We’re on the home stretch of going through Pope Francis’ pre-Christmas (!) address to the Roman Curia. For those arriving late to the party, I am doing this because I was rather horrified at the social media response to that address of ‘Yay, Pope Francis! Stick it to those jerks in the Vatican! Woohoo!’
Yeah, no. When a figure on the global scale of the Pope offers an examination of conscience like this, the right response to it is not, ‘Look at those guys squirm!’ but ‘Lord Jesus Christ, have mercy on me a sinner.’ And so I have been going through the Pope’s fifteen spiritual diseases one by one, and using them as a springboard for personal examination.
We are up to disease thirteen, which is the:
disease of hoarding. When an apostle tries to fill an existential void in his heart by accumulating material goods, not out of need but only in order to feel secure. The fact is that we are not able to bring material goods with us, since “the winding sheet does not have pockets”, and all our earthly treasures – even if they are gifts – will never be able to fill that void; instead, they will only make it deeper and more demanding.
To these persons the Lord repeats: “You say, I am rich, I have prospered and I need nothing; not knowing that you are wretched, pitiable, poor, blind and naked. So be zealous and repent” (Rev 3:17, 19). Accumulating goods only burdens and inexorably slows down the journey! Here I think of an anecdote: the Spanish Jesuits used to describe the Society of Jesus as the “light brigade of the Church”. I remember when a young Jesuit was moving, and while he was loading a truck full of his many possessions, suitcases, books, objects and gifts, an old Jesuit standing by was heard to say with a smile: And this is “the light brigade of the Church”? Our moving can be a sign of this disease.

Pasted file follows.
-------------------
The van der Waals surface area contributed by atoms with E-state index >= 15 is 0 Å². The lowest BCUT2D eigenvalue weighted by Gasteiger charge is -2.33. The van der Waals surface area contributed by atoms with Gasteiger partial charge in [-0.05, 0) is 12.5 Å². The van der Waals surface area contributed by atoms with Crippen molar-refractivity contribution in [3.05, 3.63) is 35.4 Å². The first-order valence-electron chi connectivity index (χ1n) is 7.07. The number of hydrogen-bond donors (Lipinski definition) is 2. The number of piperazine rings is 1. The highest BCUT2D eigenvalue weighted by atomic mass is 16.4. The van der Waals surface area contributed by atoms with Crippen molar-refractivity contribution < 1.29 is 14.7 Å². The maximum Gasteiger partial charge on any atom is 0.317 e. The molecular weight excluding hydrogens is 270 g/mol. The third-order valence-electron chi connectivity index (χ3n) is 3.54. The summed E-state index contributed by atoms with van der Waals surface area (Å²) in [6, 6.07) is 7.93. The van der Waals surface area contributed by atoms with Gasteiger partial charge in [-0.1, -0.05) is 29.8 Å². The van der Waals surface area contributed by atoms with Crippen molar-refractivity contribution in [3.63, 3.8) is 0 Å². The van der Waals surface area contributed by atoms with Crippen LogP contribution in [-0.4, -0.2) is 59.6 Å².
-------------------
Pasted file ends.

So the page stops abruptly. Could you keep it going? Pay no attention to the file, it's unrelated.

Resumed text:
At first glance this disease seems to refer specifically to those in consecrated life, those with vows or promises of poverty (like me!). Indeed we who have freely chosen to take up that particular call of austerity and dispossession must constantly examine not only our consciences but our drawers and closets, our shelves and rooms, as material goods do seem to have a way of accumulating, even without our direct intention to have them do so.
It is a well known truism in my community of Madonna House that being transferred from one house to another is the great invitation to take stock and pare down one’s possessions. Those of us who find ourselves in long-term assignments have to be doubly vigilant, then.
So this disease of hoarding is one that I know religious and other types of consecrated have to be watchful of. What about the rest of you guys? Are the laity off the hook, and able then to acquire and hoard freely? Is that the general idea of Christian life—that the consecrated live austerely while the laity stack up possessions without any brake or qualms?
I don’t think so – do you? The sin of avarice (read all about it in my new book!) applies to all of us, don’t you think? The rich fool in Luke’s parable (Lk 12) is a lay man, after all. As is the rich man who denied Lazarus even a crust of bread (Lk 16). And that is the heart of the matter—the world’s goods are given to us for our use for our need; to store up and stock up beyond our reasonable need is to deprive and deny the poor, and if the Lord taught us one thing clearly in His life among us, it is that to deny the poor is to deny God.
It does bear witness, as the Pope says, to a spiritual emptiness, something amiss in our relationship with God, our trust in Him. So if we see ourselves constantly expanding our tents to make room for the next shipment of goods, it is a call on our part to prayer and fasting, interior examination and spiritual renewal. Material good is not our security; God is our security. In English, one little letter makes all the difference – but to remove that little ‘o’ can be quite a battle.
While the battle is fought on the front of how many clothes are in our closet or how many nice things are in our house, we have to be aware that the spiritual ramifications are immense and urgent—do I believe in God, or don’t I? Is He my all-in-all or not? Where is my security? And what about the poor? Big stuff, big questions, and eternal life hangs upon them.
So no, questions of poverty, avarice, hoarding, and generosity are not only for those with vows or promises. It is a basic Christian stance towards reality, which plays out in the concrete and very material choices we make each day, buying and selling, giving and taking, keeping and losing. Let us pray to choose wisely and well, mindful of Who we are really choosing or failing to choose in it all.